Like most healthcare providers, Ardent Health Services and its 13 hospitals were preparing for the nationwide transition to ICD-10, a new system of codes used to describe medical services provided by doctors and hospitals. Set to go live October 2014, the transition affected a broad cross-section of healthcare workers and physicians – requiring a massive training effort to ensure that claims are accurately coded and submitted. Because failure to comply with the new system could have cost providers millions in delayed or missed payments, Ardent needed to engage its 12,000 employees and nearly 3,000 physicians around the importance of this initiative and ensure they completed training.
Strategy & Tactics:
With a host of other initiatives competing for stakeholders’ attention, Lovell worked with Ardent’s ICD-10 implementation team to take a creative approach to raising awareness – branding the initiative “Pathfinder: The Journey to ICD-10.” A road trip-themed website was created to serve as the hub for all communication and training activities. In addition to providing in-depth information and resources for each affected audience, the site used bright colors and imagery, Top 5 lists, Fun Facts and other lighthearted features to capture visitors’ attention. Because ICD-10 affected a wide range of audiences who prefer to receive information in different ways, a variety of Pathfinder-branded communication channels – including email, posters, and videos – were used to drive site traffic and reinforce messages. Additionally, hospitals were provided with communications toolkits and printed materials ranging from general FAQs to role-based training plans to help demystify ICD-10 and explain its impact on everyone from coders and billers to nurses and physicians.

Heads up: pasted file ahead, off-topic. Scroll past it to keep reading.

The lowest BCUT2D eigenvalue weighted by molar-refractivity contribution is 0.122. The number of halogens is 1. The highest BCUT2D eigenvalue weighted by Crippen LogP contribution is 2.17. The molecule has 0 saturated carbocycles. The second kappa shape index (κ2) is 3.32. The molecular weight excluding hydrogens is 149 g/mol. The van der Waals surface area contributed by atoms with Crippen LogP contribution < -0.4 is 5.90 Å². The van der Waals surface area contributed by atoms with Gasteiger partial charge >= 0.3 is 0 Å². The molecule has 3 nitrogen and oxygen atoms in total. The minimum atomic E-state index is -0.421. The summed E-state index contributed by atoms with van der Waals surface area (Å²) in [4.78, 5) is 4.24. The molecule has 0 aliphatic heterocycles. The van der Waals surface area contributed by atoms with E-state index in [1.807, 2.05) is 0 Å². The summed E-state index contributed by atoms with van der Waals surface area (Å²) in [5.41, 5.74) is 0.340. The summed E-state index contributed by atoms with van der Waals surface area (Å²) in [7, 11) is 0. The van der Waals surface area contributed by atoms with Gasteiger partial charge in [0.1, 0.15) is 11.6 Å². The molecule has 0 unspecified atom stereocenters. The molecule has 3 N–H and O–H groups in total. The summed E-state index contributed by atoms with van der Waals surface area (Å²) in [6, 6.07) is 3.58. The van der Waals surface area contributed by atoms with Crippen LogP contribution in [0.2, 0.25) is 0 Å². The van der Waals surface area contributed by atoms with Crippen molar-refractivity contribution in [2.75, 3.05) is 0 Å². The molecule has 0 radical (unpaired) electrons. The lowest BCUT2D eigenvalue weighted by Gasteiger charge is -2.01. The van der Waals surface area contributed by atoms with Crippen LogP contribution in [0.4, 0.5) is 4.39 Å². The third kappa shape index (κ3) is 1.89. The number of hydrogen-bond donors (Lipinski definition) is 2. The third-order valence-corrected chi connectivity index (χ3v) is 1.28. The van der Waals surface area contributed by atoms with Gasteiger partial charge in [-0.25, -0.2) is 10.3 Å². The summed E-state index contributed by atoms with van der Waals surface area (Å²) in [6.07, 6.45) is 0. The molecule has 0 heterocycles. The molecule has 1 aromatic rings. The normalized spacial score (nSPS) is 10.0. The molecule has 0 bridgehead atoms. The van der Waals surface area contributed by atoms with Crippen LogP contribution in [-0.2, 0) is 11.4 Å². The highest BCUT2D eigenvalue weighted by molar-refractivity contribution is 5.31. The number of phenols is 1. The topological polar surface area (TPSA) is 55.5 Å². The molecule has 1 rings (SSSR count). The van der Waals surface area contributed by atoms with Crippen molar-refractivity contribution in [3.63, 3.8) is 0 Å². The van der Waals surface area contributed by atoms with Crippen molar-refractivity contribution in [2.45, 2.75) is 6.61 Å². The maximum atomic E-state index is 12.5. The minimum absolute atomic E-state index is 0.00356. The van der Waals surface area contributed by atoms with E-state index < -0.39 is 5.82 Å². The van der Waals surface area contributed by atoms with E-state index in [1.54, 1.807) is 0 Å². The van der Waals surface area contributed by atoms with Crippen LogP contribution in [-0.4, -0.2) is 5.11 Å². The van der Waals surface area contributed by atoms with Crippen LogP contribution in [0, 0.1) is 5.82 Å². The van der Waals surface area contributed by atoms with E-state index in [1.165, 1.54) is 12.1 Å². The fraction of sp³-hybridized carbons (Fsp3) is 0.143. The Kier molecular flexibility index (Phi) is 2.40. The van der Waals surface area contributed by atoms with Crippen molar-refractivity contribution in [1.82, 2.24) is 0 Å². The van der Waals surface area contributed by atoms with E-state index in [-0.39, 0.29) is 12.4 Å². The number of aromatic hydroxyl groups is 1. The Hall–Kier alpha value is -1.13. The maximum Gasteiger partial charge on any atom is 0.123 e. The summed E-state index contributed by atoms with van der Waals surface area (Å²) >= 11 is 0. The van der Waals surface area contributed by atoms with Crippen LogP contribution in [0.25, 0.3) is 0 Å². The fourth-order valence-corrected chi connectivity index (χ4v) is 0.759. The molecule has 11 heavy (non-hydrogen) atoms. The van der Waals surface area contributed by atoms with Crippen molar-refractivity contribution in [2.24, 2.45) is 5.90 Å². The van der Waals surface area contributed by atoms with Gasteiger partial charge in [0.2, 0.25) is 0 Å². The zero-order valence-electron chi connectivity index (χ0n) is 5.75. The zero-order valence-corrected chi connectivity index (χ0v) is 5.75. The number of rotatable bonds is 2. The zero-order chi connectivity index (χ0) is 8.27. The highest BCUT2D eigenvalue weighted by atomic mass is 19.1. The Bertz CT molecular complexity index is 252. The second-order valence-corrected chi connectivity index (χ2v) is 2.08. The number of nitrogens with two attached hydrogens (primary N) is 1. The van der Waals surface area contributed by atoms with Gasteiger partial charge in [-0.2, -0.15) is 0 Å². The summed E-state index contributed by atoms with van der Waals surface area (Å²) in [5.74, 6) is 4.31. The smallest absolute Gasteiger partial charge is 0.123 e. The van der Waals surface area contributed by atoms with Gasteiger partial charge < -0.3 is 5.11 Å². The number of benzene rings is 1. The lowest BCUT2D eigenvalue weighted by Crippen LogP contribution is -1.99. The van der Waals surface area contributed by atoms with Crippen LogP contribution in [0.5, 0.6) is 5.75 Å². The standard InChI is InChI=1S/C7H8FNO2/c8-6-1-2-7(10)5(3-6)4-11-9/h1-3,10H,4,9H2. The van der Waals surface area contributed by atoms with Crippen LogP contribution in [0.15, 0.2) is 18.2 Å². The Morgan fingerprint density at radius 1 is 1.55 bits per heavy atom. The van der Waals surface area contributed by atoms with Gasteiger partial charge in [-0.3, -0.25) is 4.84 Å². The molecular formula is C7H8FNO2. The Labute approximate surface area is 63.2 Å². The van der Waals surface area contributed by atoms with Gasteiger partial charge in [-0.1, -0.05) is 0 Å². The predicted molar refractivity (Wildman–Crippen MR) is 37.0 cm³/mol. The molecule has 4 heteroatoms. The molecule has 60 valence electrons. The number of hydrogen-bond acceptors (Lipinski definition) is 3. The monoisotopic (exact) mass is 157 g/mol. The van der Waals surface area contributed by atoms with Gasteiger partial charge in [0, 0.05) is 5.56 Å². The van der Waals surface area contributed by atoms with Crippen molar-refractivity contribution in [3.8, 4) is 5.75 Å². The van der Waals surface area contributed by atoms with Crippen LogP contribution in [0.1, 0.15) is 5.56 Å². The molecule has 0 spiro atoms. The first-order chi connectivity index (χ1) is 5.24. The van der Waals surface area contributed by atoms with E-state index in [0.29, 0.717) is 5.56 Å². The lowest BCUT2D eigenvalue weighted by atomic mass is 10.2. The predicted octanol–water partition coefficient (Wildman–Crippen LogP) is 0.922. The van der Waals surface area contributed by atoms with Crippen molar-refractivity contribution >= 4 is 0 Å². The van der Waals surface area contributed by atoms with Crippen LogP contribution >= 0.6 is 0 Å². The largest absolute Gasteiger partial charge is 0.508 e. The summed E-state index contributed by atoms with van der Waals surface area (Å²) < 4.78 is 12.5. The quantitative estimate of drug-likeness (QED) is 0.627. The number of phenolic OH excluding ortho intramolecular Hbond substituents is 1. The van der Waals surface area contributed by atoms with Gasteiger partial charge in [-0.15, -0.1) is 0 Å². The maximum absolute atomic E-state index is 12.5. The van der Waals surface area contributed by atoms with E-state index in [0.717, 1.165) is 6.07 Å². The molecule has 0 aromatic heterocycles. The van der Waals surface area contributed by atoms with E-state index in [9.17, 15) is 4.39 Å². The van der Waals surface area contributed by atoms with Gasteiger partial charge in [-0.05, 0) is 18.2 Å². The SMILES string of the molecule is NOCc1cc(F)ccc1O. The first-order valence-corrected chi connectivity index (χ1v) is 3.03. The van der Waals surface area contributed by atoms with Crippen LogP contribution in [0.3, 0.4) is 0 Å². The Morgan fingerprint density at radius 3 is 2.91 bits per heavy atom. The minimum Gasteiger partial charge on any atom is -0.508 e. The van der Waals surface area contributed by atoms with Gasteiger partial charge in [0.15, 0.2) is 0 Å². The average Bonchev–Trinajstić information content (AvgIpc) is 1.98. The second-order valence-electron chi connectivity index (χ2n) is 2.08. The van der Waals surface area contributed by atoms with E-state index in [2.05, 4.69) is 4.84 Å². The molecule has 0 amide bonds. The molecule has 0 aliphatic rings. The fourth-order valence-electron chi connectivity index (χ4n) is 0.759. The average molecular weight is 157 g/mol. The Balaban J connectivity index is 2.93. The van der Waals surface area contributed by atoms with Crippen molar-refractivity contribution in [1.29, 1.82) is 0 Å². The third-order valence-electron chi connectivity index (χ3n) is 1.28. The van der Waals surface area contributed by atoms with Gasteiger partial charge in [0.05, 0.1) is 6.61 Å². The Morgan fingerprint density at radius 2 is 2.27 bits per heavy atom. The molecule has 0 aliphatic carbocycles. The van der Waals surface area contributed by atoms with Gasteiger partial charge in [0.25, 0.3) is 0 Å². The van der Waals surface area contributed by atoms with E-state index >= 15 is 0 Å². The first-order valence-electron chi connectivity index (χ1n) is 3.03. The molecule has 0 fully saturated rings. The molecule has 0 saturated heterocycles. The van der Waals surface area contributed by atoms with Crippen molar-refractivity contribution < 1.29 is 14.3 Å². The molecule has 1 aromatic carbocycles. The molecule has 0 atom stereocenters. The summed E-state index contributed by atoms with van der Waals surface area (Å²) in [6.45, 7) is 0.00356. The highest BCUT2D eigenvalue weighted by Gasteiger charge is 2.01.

Months prior to full implementation, Ardent engaged employees and physicians around this important initiative. Website traffic and trainings grew steadily each month. According to Kevin Gwin, Ardent’s VP of Communications, “Lovell and our team brought a fresh approach to what could have been just another training initiative. While many other providers struggled to prepare for this monumental change, we were well positioned for a smooth training and implementation period, which was key to our hospitals’ continued financial stability.”
How hospitals communicate change — whether they’re closing an underutilized and hard-to-staff obstetrics unit or discontinuing inpatient care to focus on ot...